This highlights the potentially heightened opportunities for active managers as extreme market conditions begin to roll over. This unwinding can take time to play out fully, thereby providing a possible multiyear tailwind for active managers.
Increasing Dispersion of Returns
Another extreme characteristic of the U.S. equity market over the past decade has been the historically low dispersion of stock returns. In recent years, low market volatility has seen dispersion between stock returns also decline, making it increasingly difficult for active managers to generate differentiated performance.
Dispersion is often interpreted as a measure of the level of uncertainty. Historically, there has been a positive correlation between the dispersion of returns and the outperformance of active managers relative to their benchmarks. Active managers have typically outperformed when dispersions were elevated, which should provide greater opportunities for differentiated performance. A passive approach is typically favored when there is a lack of return dispersion. With increased volatility being a feature of the U.S. equity market over recent quarters, we are also seeing an increase in return dispersions, both of which should be beneficial to an active investment approach.
The Stage Looks Set
We believe valuation and underlying earnings quality will return as principal factors driving stock prices. The market dynamics that have prevailed for much of the last decade, such as the exceptionally loose monetary and fiscal policies, are changing. This transitioning backdrop has traditionally worked to the advantage of quality active managers. A number of extreme market characteristics that have proved ongoing headwinds for active managers in recent years—high market concentration, low volatility, low return dispersion—appear to be rolling over. Coming from these extreme starting points, we anticipate more pronounced opportunities for quality active managers to generate alpha moving forward.
The “S&P 500 Index” is a product of S&P Dow Jones Indices LLC, a division of S&P Global, or its affiliates (“SPDJI”) and has been licensed for use by T. Rowe Price. Standard & Poor’s® and S&P® are registered trademarks of Standard & Poor’s Financial Services LLC, a division of S&P Global (“S&P”); Dow Jones® is a registered trademark of Dow Jones Trademark Holdings LLC (“Dow Jones”). T. Rowe Price products are not sponsored, endorsed, sold or promoted by SPDJI, Dow Jones, S&P, their respective affiliates, or and none of such parties make any representation regarding the advisability of investing in such product(s) nor do they have any liability for any errors, omissions, or interruptions of the S&P 500 Index.
Copyright © 2022, S&P Global Market Intelligence (and its affiliates, as applicable). Reproduction of any information, data or material, including ratings (“Content”) in any form is prohibited except with the prior written permission of the relevant party. Such party, its affiliates and suppliers (“Content Providers”) do not guarantee the accuracy, adequacy, completeness, timeliness or availability of any Content and are not responsible for any errors or omissions (negligent or otherwise), regardless of the cause, or for the results obtained from the use of such Content. In no event shall Content Providers be liable for any damages, costs, expenses, legal fees, or losses (including lost income or lost profit and opportunity costs) in connection with any use of the Content. A reference to a particular investment or security, a rating or any observation concerning an investment that is part of the Content is not a recommendation to buy, sell or hold such investment or security, does not address the suitability of an investment or security and should not be relied on as investment advice. Credit ratings are statements of opinions and are not statements of fact.
London Stock Exchange Group plc and its group undertakings (collectively, the “LSE Group”). © LSE Group 2022. FTSE Russell is a trading name of certain of the LSE Group companies. “Russell®” is a trade mark of the relevant LSE Group companies and is/are used by any other LSE Group company under license. All rights in the FTSE Russell indexes or data vest in the relevant LSE Group company which owns the index or the data. Neither LSE Group nor its licensors accept any liability for any errors or omissions in the indexes or data and no party may rely on any indexes or data contained in this communication. No further distribution of data from the LSE Group is permitted without the relevant LSE Group company’s express written consent. The LSE Group does not promote, sponsor, or endorse the content of this communication. The LSE Group is not responsible for the formatting or configuration of this material or for any inaccuracy in T. Rowe Price’s presentation thereof.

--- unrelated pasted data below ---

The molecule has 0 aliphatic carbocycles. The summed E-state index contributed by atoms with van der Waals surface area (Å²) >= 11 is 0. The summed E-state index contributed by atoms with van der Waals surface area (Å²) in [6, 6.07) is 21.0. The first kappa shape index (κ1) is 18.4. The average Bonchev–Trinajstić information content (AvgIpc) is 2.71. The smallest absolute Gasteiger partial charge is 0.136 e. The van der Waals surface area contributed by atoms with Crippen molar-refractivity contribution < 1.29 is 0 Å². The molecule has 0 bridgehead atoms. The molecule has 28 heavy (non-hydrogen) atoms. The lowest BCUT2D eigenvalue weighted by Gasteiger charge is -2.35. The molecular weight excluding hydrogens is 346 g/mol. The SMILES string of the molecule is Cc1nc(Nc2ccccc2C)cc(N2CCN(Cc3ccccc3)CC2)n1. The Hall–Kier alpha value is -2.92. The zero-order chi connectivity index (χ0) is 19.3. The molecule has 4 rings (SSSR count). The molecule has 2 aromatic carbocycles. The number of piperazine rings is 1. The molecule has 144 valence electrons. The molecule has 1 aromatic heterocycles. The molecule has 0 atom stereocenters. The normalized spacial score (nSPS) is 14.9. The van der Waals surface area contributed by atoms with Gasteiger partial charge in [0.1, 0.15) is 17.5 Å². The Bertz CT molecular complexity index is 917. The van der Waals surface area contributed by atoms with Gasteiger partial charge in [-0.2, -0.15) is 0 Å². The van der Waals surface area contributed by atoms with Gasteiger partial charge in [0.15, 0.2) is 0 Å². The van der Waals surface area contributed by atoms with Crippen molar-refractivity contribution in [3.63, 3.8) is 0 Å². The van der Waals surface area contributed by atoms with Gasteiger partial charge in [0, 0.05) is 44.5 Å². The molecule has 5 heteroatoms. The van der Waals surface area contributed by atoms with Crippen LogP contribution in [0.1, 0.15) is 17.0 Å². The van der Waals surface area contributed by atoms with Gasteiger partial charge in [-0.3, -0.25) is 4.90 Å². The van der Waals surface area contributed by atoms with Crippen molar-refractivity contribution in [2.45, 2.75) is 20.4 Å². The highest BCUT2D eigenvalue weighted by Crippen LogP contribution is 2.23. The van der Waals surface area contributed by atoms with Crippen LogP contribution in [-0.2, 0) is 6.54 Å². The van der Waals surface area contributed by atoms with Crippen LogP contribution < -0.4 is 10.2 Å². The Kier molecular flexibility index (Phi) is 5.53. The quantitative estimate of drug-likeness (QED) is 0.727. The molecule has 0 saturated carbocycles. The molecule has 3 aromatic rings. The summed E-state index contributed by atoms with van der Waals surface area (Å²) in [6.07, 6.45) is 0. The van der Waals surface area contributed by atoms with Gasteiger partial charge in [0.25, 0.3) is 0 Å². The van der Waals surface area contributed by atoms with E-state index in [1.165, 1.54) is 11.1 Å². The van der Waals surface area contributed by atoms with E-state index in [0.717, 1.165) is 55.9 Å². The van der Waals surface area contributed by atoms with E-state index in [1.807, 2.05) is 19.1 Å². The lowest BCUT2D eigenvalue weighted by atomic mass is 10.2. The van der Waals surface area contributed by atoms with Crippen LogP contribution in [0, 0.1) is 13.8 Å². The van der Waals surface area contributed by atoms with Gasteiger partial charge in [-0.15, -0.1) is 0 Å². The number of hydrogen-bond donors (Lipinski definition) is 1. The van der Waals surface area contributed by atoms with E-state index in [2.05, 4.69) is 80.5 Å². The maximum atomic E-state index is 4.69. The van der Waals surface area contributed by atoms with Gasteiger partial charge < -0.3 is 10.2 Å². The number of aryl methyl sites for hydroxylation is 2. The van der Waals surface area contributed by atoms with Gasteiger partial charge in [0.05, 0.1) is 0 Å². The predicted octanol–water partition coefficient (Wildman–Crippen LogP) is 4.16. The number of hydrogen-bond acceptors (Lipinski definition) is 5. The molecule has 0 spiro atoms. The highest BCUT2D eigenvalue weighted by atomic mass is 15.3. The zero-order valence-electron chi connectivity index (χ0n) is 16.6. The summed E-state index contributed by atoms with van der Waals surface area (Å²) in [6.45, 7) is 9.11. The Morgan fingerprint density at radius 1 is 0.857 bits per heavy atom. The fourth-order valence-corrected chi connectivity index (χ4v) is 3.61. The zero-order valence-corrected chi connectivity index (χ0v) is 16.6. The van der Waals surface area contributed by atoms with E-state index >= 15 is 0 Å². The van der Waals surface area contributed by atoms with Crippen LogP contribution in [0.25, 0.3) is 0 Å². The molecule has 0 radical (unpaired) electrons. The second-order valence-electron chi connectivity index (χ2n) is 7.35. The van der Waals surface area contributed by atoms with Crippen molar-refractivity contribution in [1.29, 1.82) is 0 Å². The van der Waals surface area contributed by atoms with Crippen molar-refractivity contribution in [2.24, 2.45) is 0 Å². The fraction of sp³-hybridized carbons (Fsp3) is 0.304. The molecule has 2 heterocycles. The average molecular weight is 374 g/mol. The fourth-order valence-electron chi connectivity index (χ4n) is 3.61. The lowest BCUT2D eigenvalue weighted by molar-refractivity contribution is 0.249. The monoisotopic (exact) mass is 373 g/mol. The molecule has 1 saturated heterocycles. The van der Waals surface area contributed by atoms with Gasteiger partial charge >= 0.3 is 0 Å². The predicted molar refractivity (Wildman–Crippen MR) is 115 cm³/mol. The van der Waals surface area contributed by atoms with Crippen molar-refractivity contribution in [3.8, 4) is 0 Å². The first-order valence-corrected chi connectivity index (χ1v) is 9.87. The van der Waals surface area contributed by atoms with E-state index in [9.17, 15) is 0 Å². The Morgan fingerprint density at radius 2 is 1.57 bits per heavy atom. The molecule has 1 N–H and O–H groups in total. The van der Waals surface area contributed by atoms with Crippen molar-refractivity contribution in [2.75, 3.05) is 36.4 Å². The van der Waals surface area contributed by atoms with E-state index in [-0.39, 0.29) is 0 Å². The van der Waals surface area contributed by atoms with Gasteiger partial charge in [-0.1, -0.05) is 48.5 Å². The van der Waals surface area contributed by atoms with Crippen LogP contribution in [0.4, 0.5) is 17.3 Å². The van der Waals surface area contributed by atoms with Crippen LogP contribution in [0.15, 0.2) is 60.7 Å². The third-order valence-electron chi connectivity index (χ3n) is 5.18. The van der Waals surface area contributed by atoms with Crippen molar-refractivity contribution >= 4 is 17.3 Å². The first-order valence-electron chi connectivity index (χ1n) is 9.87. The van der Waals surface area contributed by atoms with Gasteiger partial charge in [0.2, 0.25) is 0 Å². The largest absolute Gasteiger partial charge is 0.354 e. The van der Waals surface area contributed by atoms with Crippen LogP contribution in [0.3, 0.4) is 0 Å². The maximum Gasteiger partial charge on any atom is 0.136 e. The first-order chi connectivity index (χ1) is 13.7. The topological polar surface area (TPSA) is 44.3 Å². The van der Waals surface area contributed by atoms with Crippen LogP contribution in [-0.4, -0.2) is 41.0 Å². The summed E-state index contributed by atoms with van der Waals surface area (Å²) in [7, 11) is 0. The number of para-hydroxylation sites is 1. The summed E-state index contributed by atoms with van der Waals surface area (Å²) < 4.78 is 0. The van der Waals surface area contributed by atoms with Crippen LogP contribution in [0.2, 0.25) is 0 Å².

This material is being furnished for general informational and/or marketing purposes only. The material does not constitute or undertake to give advice of any nature, including fiduciary investment advice, nor is it intended to serve as the primary basis for an investment decision. Prospective investors are recommended to seek independent legal, financial and tax advice before making any investment decision. T. Rowe Price group of companies including T. Rowe Price Associates, Inc. and/or its affiliates receive revenue from T. Rowe Price investment products and services. Past performance is not a reliable indicator of future performance. The value of an investment and any income from it can go down as well as up. Investors may get back less than the amount invested.
The material does not constitute a distribution, an offer, an invitation, a personal or general recommendation or solicitation to sell or buy any securities in any jurisdiction or to conduct any particular investment activity. The material has not been reviewed by any regulatory authority in any jurisdiction.
Information and opinions presented have been obtained or derived from sources believed to be reliable and current; however, we cannot guarantee the sources' accuracy or completeness. There is no guarantee that any forecasts made will come to pass.
The views contained herein are as of the date noted on the material and are subject to change without notice; these views may differ from those of other T. Rowe Price group companies and/or associates. Under no circumstances should the material, in whole or in part, be copied or redistributed without consent from T. Rowe Price.
The material is not intended for use by persons in jurisdictions which prohibit or restrict the distribution of the material and in certain countries the material is provided upon specific request.
It is not intended for distribution to retail investors in any jurisdiction.
USA – Issued in the USA by T. Rowe Price Associates, Inc., 100 East Pratt Street, Baltimore, MD, 21202, which is regulated by the U.S. Securities and Exchange Commission. For Institutional Investors only.
© 2022 T. Rowe Price. All Rights Reserved. T. ROWE PRICE, INVEST WITH CONFIDENCE, and the Bighorn Sheep design are, collectively and/or apart, trademarks of T. Rowe Price Group, Inc.